Search

You searched for: Political Geography United States Remove constraint Political Geography: United States Publication Year within 10 Years Remove constraint Publication Year: within 10 Years Topic Defense Policy Remove constraint Topic: Defense Policy
Number of results to display per page

Search Results

  • Author: Steven Pelak
  • Publication Date: 03-2010
  • Content Type: Policy Brief
  • Institution: The Washington Institute for Near East Policy
  • Abstract: In recent weeks, calls for additional sanctions against Iran and increased prosecutions of violators have highlighted the need for effective enforcement mechanisms. Although enhanced sanctions may be valuable, they will have little effect if there is no penalty for violations. As part of its effort to reinforce sanctions regulations and ensure that U.S. national security interests are preserved, the Justice Department has sought to disable Iranian procurement networks that may involve U.S. companies, citizens, or goods.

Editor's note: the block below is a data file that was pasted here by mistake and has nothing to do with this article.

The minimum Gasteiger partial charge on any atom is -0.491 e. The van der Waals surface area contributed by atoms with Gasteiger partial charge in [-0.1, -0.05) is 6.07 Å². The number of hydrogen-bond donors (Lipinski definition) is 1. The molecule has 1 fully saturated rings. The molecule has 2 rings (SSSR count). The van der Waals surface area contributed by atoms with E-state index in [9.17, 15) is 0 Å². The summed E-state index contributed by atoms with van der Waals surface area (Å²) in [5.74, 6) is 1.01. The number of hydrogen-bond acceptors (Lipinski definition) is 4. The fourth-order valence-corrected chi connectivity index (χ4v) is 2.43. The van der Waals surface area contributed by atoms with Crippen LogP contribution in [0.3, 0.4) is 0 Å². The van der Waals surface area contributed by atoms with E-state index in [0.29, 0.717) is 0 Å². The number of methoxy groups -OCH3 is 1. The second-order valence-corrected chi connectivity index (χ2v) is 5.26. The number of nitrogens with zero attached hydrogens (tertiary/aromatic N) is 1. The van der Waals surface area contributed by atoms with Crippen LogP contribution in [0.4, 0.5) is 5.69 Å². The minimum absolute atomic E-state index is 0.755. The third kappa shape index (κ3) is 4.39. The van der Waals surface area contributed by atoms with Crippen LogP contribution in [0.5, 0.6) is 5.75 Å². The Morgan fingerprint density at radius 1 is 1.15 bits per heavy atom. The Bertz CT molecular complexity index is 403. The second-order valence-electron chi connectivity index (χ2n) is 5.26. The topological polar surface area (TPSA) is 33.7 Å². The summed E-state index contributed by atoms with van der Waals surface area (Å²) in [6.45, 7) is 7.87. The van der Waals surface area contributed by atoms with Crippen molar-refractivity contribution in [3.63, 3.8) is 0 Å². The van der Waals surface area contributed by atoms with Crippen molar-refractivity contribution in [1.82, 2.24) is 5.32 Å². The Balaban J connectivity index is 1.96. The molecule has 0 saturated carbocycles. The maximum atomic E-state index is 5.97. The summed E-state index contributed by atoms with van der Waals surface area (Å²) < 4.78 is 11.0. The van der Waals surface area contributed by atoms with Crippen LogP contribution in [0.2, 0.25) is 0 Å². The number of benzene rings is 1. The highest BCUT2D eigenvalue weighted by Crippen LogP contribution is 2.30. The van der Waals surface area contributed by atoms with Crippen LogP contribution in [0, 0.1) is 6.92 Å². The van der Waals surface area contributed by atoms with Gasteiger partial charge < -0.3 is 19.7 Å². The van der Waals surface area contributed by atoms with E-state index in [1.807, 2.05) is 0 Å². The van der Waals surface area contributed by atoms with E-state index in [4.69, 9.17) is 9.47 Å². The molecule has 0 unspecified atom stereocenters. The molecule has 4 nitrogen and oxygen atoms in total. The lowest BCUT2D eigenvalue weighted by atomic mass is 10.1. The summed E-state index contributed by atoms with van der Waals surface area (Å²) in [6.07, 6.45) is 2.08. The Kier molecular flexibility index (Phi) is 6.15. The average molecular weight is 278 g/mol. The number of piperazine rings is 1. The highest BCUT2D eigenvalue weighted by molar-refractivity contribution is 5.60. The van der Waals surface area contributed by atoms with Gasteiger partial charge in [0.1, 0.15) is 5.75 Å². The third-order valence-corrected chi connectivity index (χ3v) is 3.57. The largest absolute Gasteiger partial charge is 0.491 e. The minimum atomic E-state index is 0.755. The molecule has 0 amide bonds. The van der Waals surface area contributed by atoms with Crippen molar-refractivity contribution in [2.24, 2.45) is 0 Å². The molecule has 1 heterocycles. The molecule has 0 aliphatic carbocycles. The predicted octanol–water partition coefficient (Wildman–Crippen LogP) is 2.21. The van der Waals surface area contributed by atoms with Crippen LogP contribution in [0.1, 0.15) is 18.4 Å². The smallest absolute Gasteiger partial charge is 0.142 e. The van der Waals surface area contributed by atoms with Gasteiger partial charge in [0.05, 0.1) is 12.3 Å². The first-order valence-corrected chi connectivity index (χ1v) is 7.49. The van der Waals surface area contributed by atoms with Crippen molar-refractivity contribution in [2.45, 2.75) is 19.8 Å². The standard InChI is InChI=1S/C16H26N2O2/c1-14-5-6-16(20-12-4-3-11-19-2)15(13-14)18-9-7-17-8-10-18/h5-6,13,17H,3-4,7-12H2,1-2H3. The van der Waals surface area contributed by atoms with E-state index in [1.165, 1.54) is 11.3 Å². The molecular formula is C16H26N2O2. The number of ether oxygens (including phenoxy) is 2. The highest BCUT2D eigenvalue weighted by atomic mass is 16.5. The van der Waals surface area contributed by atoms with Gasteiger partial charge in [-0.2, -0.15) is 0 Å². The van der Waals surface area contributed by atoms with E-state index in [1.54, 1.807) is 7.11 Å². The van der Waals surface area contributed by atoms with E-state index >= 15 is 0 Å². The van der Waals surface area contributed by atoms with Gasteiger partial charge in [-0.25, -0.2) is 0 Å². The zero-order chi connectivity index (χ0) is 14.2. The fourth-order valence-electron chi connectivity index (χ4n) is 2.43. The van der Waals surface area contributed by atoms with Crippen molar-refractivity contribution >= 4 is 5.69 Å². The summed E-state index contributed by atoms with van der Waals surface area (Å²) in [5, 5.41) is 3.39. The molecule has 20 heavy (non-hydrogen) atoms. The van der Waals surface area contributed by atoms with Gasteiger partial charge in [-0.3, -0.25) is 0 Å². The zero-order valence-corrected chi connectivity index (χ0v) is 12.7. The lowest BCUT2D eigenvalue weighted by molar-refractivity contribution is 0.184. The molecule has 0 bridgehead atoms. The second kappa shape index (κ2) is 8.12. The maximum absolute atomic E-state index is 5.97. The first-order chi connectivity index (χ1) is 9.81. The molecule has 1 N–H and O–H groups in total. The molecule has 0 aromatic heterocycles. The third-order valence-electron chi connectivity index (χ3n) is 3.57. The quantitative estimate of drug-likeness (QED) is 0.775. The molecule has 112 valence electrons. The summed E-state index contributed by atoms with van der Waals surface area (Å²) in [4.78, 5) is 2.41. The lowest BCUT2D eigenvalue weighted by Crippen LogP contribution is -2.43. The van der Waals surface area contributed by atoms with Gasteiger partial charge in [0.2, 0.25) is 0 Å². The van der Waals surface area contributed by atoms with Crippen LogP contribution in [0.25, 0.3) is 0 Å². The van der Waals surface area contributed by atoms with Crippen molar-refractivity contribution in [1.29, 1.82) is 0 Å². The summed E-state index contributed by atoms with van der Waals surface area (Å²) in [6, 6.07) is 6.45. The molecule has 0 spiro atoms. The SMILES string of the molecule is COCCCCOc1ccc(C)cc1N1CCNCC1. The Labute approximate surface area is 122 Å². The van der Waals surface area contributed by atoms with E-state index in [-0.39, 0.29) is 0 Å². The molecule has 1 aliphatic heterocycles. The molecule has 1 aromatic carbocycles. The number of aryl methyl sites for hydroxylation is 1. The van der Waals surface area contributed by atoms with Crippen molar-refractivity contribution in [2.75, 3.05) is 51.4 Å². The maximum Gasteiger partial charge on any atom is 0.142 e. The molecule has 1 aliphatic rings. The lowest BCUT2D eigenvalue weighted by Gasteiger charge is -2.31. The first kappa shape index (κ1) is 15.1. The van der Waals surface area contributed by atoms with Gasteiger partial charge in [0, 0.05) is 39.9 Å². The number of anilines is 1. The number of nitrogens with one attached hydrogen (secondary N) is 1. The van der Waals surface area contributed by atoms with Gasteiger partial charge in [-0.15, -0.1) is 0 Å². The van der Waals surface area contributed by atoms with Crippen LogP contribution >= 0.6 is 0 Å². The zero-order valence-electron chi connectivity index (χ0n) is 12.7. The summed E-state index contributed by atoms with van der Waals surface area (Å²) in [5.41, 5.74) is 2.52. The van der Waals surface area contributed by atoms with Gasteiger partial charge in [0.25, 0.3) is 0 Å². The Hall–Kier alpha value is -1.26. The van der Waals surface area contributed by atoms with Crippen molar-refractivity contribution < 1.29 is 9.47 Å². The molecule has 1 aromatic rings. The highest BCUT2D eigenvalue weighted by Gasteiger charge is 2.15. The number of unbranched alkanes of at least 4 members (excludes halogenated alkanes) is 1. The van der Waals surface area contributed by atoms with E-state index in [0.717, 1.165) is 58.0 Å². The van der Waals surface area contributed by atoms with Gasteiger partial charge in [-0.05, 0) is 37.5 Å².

• Topic: Foreign Policy, Defense Policy, International Security, International Affairs
  • Political Geography: United States, Iran, Washington
  • Publication Date: 01-2010
  • Content Type: Policy Brief
  • Institution: Project on Defense Alternatives
  • Abstract: The Obama administration's DoD budget plans lock into place the unprecedented rise in defense spending – 90% – that began in the late-1990s, consolidating a return to Reagan-era budget levels (when corrected for inflation).
  • Topic: Security, Defense Policy, Arms Control and Proliferation, War